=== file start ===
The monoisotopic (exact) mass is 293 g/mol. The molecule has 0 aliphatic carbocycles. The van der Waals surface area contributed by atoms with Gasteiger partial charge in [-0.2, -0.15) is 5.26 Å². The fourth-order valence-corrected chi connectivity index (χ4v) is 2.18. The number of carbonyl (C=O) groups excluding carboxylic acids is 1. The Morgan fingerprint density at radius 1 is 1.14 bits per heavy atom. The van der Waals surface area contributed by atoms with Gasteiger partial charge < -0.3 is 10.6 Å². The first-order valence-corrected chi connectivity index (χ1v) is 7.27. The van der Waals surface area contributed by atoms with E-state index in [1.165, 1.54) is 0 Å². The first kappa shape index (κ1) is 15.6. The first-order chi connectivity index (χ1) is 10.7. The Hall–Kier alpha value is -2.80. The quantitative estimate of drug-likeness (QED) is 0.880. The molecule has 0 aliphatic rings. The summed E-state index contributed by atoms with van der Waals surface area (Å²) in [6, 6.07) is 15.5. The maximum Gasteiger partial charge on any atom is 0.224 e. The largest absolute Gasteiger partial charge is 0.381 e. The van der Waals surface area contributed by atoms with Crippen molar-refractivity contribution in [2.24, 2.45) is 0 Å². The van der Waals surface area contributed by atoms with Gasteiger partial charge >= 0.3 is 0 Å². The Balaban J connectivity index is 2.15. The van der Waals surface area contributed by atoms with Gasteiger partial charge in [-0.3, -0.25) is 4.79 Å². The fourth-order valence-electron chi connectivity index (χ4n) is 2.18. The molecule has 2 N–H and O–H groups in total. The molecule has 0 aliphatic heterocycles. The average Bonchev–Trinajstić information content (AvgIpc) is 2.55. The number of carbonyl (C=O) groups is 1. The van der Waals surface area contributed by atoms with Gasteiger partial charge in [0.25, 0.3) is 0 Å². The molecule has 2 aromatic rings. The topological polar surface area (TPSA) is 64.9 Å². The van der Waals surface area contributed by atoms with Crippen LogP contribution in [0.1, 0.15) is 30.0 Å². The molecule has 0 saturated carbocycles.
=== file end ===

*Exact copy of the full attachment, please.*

The monoisotopic (exact) mass is 293 g/mol. The molecule has 0 aliphatic carbocycles. The van der Waals surface area contributed by atoms with Gasteiger partial charge in [-0.2, -0.15) is 5.26 Å². The fourth-order valence-corrected chi connectivity index (χ4v) is 2.18. The number of carbonyl (C=O) groups excluding carboxylic acids is 1. The Morgan fingerprint density at radius 1 is 1.14 bits per heavy atom. The van der Waals surface area contributed by atoms with Gasteiger partial charge < -0.3 is 10.6 Å². The first-order valence-corrected chi connectivity index (χ1v) is 7.27. The van der Waals surface area contributed by atoms with E-state index in [1.165, 1.54) is 0 Å². The first kappa shape index (κ1) is 15.6. The first-order chi connectivity index (χ1) is 10.7. The Hall–Kier alpha value is -2.80. The quantitative estimate of drug-likeness (QED) is 0.880. The molecule has 0 aliphatic rings. The summed E-state index contributed by atoms with van der Waals surface area (Å²) in [6, 6.07) is 15.5. The maximum Gasteiger partial charge on any atom is 0.224 e. The largest absolute Gasteiger partial charge is 0.381 e. The van der Waals surface area contributed by atoms with Crippen molar-refractivity contribution in [2.24, 2.45) is 0 Å². The van der Waals surface area contributed by atoms with Gasteiger partial charge >= 0.3 is 0 Å². The Balaban J connectivity index is 2.15. The van der Waals surface area contributed by atoms with Gasteiger partial charge in [-0.3, -0.25) is 4.79 Å². The fourth-order valence-electron chi connectivity index (χ4n) is 2.18. The molecule has 2 N–H and O–H groups in total. The molecule has 0 aliphatic heterocycles. The average Bonchev–Trinajstić information content (AvgIpc) is 2.55. The number of carbonyl (C=O) groups is 1. The van der Waals surface area contributed by atoms with Gasteiger partial charge in [0.25, 0.3) is 0 Å². The molecule has 2 aromatic rings. The topological polar surface area (TPSA) is 64.9 Å². The van der Waals surface area contributed by atoms with Crippen LogP contribution in [0.1, 0.15) is 30.0 Å². The molecule has 0 saturated carbocycles.